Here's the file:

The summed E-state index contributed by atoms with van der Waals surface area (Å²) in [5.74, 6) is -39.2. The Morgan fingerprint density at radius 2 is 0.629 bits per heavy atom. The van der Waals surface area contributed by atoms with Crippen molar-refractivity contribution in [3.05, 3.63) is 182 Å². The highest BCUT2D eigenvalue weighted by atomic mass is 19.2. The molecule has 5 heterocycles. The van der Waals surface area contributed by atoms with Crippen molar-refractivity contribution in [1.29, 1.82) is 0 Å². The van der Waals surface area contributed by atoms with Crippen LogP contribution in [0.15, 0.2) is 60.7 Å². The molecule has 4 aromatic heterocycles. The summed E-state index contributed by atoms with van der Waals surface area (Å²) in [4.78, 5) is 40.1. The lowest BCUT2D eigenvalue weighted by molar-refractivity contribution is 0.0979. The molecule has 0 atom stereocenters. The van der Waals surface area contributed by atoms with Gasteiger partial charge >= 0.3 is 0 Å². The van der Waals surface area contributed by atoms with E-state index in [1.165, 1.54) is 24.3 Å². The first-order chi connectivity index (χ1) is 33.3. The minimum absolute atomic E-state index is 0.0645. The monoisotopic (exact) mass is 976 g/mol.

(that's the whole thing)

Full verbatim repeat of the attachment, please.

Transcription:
The summed E-state index contributed by atoms with van der Waals surface area (Å²) in [5.74, 6) is -39.2. The Morgan fingerprint density at radius 2 is 0.629 bits per heavy atom. The van der Waals surface area contributed by atoms with Crippen molar-refractivity contribution in [3.05, 3.63) is 182 Å². The highest BCUT2D eigenvalue weighted by atomic mass is 19.2. The molecule has 5 heterocycles. The van der Waals surface area contributed by atoms with Crippen molar-refractivity contribution in [1.29, 1.82) is 0 Å². The van der Waals surface area contributed by atoms with Crippen LogP contribution in [0.15, 0.2) is 60.7 Å². The molecule has 4 aromatic heterocycles. The summed E-state index contributed by atoms with van der Waals surface area (Å²) in [4.78, 5) is 40.1. The lowest BCUT2D eigenvalue weighted by molar-refractivity contribution is 0.0979. The molecule has 0 atom stereocenters. The van der Waals surface area contributed by atoms with Gasteiger partial charge >= 0.3 is 0 Å². The van der Waals surface area contributed by atoms with E-state index in [1.165, 1.54) is 24.3 Å². The first-order chi connectivity index (χ1) is 33.3. The minimum absolute atomic E-state index is 0.0645. The monoisotopic (exact) mass is 976 g/mol.